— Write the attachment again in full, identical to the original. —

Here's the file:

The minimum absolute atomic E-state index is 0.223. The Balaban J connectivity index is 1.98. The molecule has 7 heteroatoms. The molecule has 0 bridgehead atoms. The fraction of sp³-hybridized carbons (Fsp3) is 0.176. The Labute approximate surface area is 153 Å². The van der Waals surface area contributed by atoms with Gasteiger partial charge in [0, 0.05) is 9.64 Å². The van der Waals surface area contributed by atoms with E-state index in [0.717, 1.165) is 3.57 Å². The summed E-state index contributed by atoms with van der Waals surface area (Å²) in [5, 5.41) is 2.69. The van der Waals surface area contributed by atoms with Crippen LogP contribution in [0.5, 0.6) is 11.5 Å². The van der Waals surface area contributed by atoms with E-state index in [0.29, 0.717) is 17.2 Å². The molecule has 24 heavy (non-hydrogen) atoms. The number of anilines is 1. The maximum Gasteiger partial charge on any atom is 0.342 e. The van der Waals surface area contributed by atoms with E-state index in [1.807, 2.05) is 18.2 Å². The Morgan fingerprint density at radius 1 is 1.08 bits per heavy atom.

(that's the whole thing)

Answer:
The minimum absolute atomic E-state index is 0.223. The Balaban J connectivity index is 1.98. The molecule has 7 heteroatoms. The molecule has 0 bridgehead atoms. The fraction of sp³-hybridized carbons (Fsp3) is 0.176. The Labute approximate surface area is 153 Å². The van der Waals surface area contributed by atoms with Gasteiger partial charge in [0, 0.05) is 9.64 Å². The van der Waals surface area contributed by atoms with E-state index in [0.717, 1.165) is 3.57 Å². The summed E-state index contributed by atoms with van der Waals surface area (Å²) in [5, 5.41) is 2.69. The van der Waals surface area contributed by atoms with Crippen LogP contribution in [0.5, 0.6) is 11.5 Å². The van der Waals surface area contributed by atoms with E-state index in [0.29, 0.717) is 17.2 Å². The molecule has 24 heavy (non-hydrogen) atoms. The number of anilines is 1. The maximum Gasteiger partial charge on any atom is 0.342 e. The van der Waals surface area contributed by atoms with E-state index in [1.807, 2.05) is 18.2 Å². The Morgan fingerprint density at radius 1 is 1.08 bits per heavy atom.